These two paintings depicting the biblical story of the temptation of Eve were probably made to be set within the wall paneling of a Florentine bedroom around 1520. Bugiardini painted several comparable oblong nude figures for similar settings but more typically the figures are taken from classical history or myth. Bugiardini and his contemporary Francesco Granacci, whose works are displayed nearby, both knew Michelangelo well, and were part of the group of talented painters who studied with Domenico Ghirlandaio.
Lucien Cottreau, Paris (until 1938; sale, Hôtel Drouot, Paris, November 1938 or private sale to Duveen); [Duveen, Paris and New York, 1938–at least 1964, as by Piero di Cosimo; transferred to Fowles, partner in the firm]; Edward Fowles, New York (by 1969–d. 1971, as attributed to Piero di Cosimo)
Baltimore Museum of Art. "Bacchiacca and His Friends," January 10–February 19, 1961, no. 22 (as "Eve's Temptation of Adam," by Piero di Cosimo, lent by Duveen Brothers, Inc.).
Rochester, N.Y. Memorial Art Gallery of the University of Rochester. "Renaissance Vignettes," February–March 1964, no catalogue?
Lionello Venturi. Letter. August 3, [1939?], attributes these two paintings to Piero di Cosimo.
Robert Langton Douglas. "The Fall of Man by Piero di Cosimo." Burlington Magazine 86 (June 1945), pp. 134–39, pl. I (overall and details), dates them 1500 or soon after, and notes that another critic has ascribed them to Bugiardini.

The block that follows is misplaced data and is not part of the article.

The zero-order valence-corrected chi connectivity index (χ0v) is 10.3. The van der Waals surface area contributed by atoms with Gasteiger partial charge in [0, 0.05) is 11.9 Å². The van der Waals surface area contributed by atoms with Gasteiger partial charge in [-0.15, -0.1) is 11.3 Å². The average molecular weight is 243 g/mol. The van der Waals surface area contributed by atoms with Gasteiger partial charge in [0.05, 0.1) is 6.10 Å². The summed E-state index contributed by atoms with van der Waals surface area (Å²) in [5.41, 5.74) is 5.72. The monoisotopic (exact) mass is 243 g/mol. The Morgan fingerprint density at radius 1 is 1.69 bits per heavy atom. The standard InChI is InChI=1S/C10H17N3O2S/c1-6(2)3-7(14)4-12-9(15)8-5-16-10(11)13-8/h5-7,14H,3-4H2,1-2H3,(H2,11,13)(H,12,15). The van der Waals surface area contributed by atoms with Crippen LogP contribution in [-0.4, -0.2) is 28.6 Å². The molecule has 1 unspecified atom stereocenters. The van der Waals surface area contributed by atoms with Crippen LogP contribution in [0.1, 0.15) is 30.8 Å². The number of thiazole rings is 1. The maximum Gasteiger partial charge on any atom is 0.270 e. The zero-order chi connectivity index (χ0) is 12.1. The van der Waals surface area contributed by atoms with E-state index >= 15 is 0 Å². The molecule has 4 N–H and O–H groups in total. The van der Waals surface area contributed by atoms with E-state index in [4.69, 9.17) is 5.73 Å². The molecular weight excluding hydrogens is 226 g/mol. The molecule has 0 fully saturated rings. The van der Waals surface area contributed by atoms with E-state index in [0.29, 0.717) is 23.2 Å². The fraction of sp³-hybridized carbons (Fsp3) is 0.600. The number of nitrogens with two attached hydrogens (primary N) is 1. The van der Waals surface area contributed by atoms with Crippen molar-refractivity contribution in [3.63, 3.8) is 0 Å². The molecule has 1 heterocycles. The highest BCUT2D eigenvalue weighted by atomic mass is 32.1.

Robert Langton Douglas. "The Fall of Man by Piero di Cosimo: A Postscript." Burlington Magazine 87 (September 1945), p. 233.
Robert Langton Douglas. Piero di Cosimo. Chicago, 1946, pp. 64–71, 77, 114, pls. XLVI–II (overall and detail), as in a private collection, New York.
Paola Morselli. "Ragioni di un pittore fiorentino: Piero di Cosimo (continua)." L'arte, n.s., 56 (July–December 1957), p. 144, concurs with the attribution to Piero di Cosimo.
Paola Morselli. "Piero di Cosimo, saggio di un catalogo delle opere." L'arte, n.s., 57 (January–March 1958), p. 82.
Bernard Berenson. Italian Pictures of the Renaissance: Florentine School. London, 1963, vol. 1, p. 45; vol. 2, pl. 1262 (detail), attributes them to Bugiardini.
Mina Bacci. Piero di Cosimo. Milan, 1966, p. 124, pl. 67 (overall and details), lists them, under works erroneously attributed to Piero di Cosimo, as more probably by Bugiardini, and compares them with Bugiardini's paintings of Leda (Treccani collection, Milan) and Venus (private collection, Florence).
S[ilvia]. Meloni Trkulja inDizionario biografico degli italiani. Vol. 15, Rome, 1972, p. 17, attributes them to Bugiardini and calls them late works.
Laura Pagnotta. Giuliano Bugiardini. Turin, 1987, pp. 10, 19, 57, 215–16, no. 53, figs. 53, 53a–b (overall and details), as by Bugiardini, most probably from 1526–28, immediately following his trip to Bologna and possibly influenced by works of Perino del Vaga in Florence.
Laura Pagnotta. "Due dipinti e un disegno di Giuliano Bugiardini." Antichità viva 31, no. 2 (1992), pp. 13–14, states that a painting of an allegorical figure (private collection, Switzerland) was attributed to Bugiardini by Mina Bacci and Everett Fahy on the basis of its stylistic affinities with these paintings.